The Smalcald Articles return, again and again, to the beating heart of the Gospel of Christ: the sinner's justification before God by grace alone, through faith alone, on account of Christ alone. They consist of fifteen articles, prefaced by affirmations of historic Christian truth concerning God.

Sunday, January 6, 2008

Roundtable 29: Church Authority

A dispute arose among the Apostles, on more than one occasion, over the question of power, authority and rights. The desire for power and control is an ancient evil temptation that plagues humanity; and so, it should come as no surprise that it also has been an ongoing subject of concern, debate, discussion and intense disagreement in the Church. Our Lord Jesus Christ, in Matthew 20, says, "It shall not be so among you: but whosoever will be great among you, let him be your minister; And whosoever will be chief among you, let him be your servant: Even as the Son of man came not to be ministered unto, but to minister, and to give his life a ransom for many." (vv. 26-28).

Article 28 offers an expansion of several points made about the nature of the ministry of the Church and the authority of the Church, in Articles 5 and 14. What power, precisely, do Christian pastors have? What authority do supervisors, or bishops, have in the Church? Over the course of the centuries, bishops had become powerful political as well as ecclesiastical leaders.

To be fair, this happened often through the force of circumstances. When the political and social structure of the Roman Empire was collapsing in the sixth and seventh centuries, it was the Church that was the only institution that had a structure that could provide societal order and control.

Roman bishops and popes soon were claiming, by divine right, the authority to govern and to rule both the Church and civil society. Lutheranism often refers to these two realms as the "kingdom of the right" and the "kingdom of the left." The Augsburg Confession offers in this article its assertion of proper Biblical teaching concerning the authority Christ has given to His Church and, by extension, to the Church's ministry and ministers.

The pastoral concern of this article is clear from the outset when Melanchthon writes, "All the while the popes, claiming the Power of the Keys, have instituted new services and burdened consciences with Church discipline and excommunication. But they have also tried to transfer the kingdoms of this world to the Church by taking the Empire away form the Emperor." (par. 2). No doubt this comment was made in an effort to persuade the Emperor of the Holy Roman Empire to be more sympathetic toward the cause of the Lutheran princes and theologians. Charles V was no great fan of the Roman Papacy.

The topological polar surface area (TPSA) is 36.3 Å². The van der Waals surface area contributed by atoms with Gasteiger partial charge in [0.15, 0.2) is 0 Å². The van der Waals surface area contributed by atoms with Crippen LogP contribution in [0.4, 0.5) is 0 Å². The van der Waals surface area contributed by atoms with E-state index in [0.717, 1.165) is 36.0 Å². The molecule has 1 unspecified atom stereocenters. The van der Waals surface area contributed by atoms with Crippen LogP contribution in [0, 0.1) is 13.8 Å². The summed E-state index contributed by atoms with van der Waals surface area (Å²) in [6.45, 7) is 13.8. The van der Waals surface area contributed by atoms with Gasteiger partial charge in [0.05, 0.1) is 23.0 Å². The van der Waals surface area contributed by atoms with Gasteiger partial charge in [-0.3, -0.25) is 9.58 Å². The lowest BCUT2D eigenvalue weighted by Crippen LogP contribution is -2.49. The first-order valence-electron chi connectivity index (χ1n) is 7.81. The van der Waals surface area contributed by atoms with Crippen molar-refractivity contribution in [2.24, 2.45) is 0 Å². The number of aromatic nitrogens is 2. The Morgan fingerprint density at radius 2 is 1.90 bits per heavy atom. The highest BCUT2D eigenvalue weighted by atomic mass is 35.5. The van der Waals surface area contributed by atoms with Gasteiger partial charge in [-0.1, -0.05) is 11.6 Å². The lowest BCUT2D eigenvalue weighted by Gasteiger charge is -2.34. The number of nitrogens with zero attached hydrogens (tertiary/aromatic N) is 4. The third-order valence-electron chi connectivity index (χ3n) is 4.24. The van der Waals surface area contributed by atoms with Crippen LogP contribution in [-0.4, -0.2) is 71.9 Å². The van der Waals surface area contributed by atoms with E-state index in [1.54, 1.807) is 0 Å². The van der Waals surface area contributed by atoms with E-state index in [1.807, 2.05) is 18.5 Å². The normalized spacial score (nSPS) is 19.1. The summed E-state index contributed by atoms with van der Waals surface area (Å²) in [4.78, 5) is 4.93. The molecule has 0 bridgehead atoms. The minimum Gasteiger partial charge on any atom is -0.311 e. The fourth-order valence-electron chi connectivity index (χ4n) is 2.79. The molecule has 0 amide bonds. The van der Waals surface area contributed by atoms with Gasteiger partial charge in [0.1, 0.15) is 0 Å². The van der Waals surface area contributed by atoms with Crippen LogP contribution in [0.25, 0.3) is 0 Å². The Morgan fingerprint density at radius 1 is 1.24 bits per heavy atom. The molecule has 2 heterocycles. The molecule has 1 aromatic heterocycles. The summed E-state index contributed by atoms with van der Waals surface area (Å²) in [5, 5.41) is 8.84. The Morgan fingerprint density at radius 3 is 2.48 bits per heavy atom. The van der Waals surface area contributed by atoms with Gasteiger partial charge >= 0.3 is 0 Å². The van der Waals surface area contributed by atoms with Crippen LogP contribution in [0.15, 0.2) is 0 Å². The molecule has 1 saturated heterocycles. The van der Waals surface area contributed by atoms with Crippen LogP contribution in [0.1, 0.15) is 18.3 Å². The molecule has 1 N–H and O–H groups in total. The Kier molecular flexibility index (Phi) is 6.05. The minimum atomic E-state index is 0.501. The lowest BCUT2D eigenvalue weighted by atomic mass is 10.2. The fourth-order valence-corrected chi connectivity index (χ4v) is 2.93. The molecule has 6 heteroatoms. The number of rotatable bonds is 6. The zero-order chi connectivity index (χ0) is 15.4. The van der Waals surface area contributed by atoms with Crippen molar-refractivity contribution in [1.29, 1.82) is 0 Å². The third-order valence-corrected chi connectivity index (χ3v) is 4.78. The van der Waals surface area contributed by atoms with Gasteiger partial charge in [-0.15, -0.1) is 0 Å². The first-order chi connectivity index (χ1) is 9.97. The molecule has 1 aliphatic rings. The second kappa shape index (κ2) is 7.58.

The Lutherans point out how these problems in the Roman Church had been the subject of many learned men's protests and concern (par. 3). This article makes very clear that the authority specifically given to the Church, referred to as the Keys, is the "power or commandment of God, to preach the Gospel, to forgive and retain sins, and to administer Sacraments." Why? Because Christ had sent His Apostles out with this very set of marching orders, as recorded in John 20:21-22.

"This authority is exercised only by teaching or preaching the Gospel and administer the Sacraments, either to many or to individuals, according to their calling." (par. 8). This is a key sentence in this article. "According to their calling" indicates that there are various offices in the Church by which the authority of the Keys is carried out, but in every, and any, case, the authority of ministerial offices in the Church is the authority that Christ has given to the Church to proclaim the good news of forgiveness. The focus and point of the Church's ministry are eternal things: eternal righteousness, the Holy Spirit and eternal life. "These things cannot reach us except by the ministry of the Word and the Sacraments." (par. 9).

Civil government is instituted by Christ to "deal with things other than the Gospel does. Civil rulers do not defend minds, but bodies and bodily things against obvious injuries. They restrain people with the sword and physical punishment in order to preserve civil justice and peace." (par. 11).